Even Harry, constantly homesick for England, succumbs to the Nawab's charisma and stays on in his court.  Harry is the living link between the film's two storylines.  In the modern tale, it is an older Harry who recounts tales of the Nawab and his stately court and of Olivia's captivating beauty to Anne.  It is Harry's stories which provide the final impetus that sends Anne on her voyage to India. 

As with Olivia, Anne is likewise changed by her experiences in India.  She visits many of the former homes of the Nawab.  She traces the path of her great-aunt through India, from her first few months in the heartlands of the Nawab's realm to her final, peaceful days in the mountains.  At one point, Anne befriends a character who observes, "I know what you think; you think you're Olivia, her reincarnation."  Anne eventually takes on an Indian lover, as did her great-aunt, although her ultimate decision and her fate will be different than Olivia's.

Heat and Dust is a beautiful, lyrical film that paints a lush image of Royal India.  Jhabvala, for her screenplay, received Britain's National Film Critics Award and a British Academy award.  Heat and Dust, in fact, helped to create a new wave of interest in the 1980's for films about India (other notable films of this period included the Oscar-winning Gandhi, David Lean's A Passage to India, and the TV miniseries The Jewel in the Crown).  Most importantly for Merchant Ivory, Heat and Dust was a tremendous critical and commercial success, and its stylizations anticipated those of the English adaptations which would soon garner even greater international acclaim for Merchant and Ivory.

This is a film that will captivate many viewers.  For fans of the Merchant Ivory period films, Heat and Dust is another jewel in the crown.  For moviegoers unfamiliar with the Merchant Ivory productions, this film is an excellent starting point.

Bonus Trivia - Madhur Jaffrey, quite good as the Begum, the Nawab's queen mother, was actually Shashi Kapoor's age at the time of filming and had previously portrayed his mistress for a role in an earlier film!

Video ***

Heat and Dust is presented in a widescreen 1.78:1 transfer derived from the original 35mm interpositive.  Many instances of dirt, debris, and scratches have been removed from the picture, although enough still remains to remind us that this is not a new film.  The image is fairly sharp with vivid colors and clear details.  There are no significantly intrusive compression defects to speak of.  Overall, the picture quality of Heat and Dust is fairly good.

Audio ***

Heat and Dust is presented in 2-channel Dolby stereo.  The audio quality is pleasing, and dialogue is always clear.  The ambivalent buzz of modern India is well represented in this soundtrack.  The period music also provides a nostalgic evocation of an India of by-gone days.  The only odd thing about the soundtrack is a mildly persistent echo effect with dialogue.  However, this echo effect vanishes upon switching from a five-speaker sound system to the TV's ordinary sound system.  That's really bizarre.

Features *** 1/2

Heat and Dust is the fourth film in Home Vision's Merchant Ivory Collection.  This particular DVD contains the film's original trailer as well as a feature-length commentary track provided by producer Ismail Merchant and two actors from the film, Greta Scacchi and Nickolas Grace.  It is a relaxed and friendly commentary and certainly worth listening to.

Conversations with the filmmakers is a continuing series of interviews with Ismail Merchant, James Ivory, and Ruth Prawer Jhabvala, who wrote the screen adaptation for the film from her own novel.  There is a fond, easy-going banter between these three talented filmmakers that belies the many years of familiarity and collaborative efforts among them.  This interview session also includes a few comments, filmed separately, from the film's composer Richard Robbins.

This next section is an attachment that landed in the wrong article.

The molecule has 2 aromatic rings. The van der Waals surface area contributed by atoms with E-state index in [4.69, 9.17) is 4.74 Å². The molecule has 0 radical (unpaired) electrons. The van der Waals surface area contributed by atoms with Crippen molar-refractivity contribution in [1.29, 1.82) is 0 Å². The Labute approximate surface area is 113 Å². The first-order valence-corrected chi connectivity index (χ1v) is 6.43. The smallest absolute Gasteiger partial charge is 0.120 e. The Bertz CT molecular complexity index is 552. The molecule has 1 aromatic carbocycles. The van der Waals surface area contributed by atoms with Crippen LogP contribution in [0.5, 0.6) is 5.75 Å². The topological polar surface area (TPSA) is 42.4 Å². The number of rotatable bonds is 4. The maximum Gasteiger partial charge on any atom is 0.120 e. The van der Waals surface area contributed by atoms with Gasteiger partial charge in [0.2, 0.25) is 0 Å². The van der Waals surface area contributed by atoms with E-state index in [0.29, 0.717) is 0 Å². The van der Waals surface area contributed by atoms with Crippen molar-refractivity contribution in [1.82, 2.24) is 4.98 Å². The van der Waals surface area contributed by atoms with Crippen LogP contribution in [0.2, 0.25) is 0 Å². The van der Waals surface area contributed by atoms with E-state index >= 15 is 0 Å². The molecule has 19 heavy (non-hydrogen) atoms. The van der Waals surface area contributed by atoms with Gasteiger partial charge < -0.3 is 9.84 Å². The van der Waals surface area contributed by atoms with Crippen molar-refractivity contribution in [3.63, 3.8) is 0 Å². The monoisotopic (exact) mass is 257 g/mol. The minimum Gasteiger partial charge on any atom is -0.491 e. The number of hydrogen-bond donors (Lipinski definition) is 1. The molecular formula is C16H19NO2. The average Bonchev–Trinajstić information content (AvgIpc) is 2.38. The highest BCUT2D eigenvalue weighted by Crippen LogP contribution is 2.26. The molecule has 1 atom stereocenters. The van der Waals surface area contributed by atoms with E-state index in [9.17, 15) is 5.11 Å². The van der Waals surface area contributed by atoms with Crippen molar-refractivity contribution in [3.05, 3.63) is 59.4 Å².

The highlight of the extra features, however, is the 57-minute short feature Autobiography of a Princess.  Screenwriter Ruth Prawer Jhabvala offers a few words of introduction about this film, which was created in 1975, coincidentally the same year her novel Heat and Dust was published.  Autobiography of a Princess explores some of the same themes as Heat and Dust, albeit from a different perspective.  This short film centers upon an afternoon tea party between an Indian princess (Madhur Jaffrey again) and Cyril (James Mason), her father's former English tutor.  The tea party is an annual ritual held at the princess's London apartment in which the two sit together and reminisce over the golden past of Royal India.  Much as in the film My Dinner with Andre, this film unfolds essentially in real-time while Cyril and the princess trade personal anecdotes or remembrances.  The princess also shows many old home movies which she has preserved over the years, though one gets the impression that perhaps Cyril has seen these films many times.  Most importantly, both characters discuss their own personal feelings about the Maharaja, the princess's father.  Each in his or her own way loved the Maharaja, but while the princess embraces the past nostalgically through rose-colored memories, Cyril recalls his years in India with a greater sense of disappointment and disillusionment.  To this end, Autobiography of a Princess is a penetrating and thought-provoking look at the contrasts between the old India and the new.

Lastly, inside the DVD case, there is a foldout that contains two articles by film historian Robert Emmet Long.  The first article provides interesting history into Heat and Dust's production, mentioning at one point how production on film was nearly halted due to lack of funds before an enthusiastic endowment from the Rothschild estate allowed the film to be completed.  The second article discusses the short film Autobiography of a Princess, and Long makes a case here that James Mason provides one of the finest performances of his career in this film.


Heat and Dust represents a transitional point for Merchant and Ivory.  After this film, the Merchant Ivory team would move away from the India-themed films of their early years and gravitate towards the English period films that would bring them worldwide acclaim.  Nevertheless, Heat and Dust remains one of their most vibrant and quietly touching films about romance and self-discovery.  Fans of the Merchant Ivory films will certainly want to check out this film!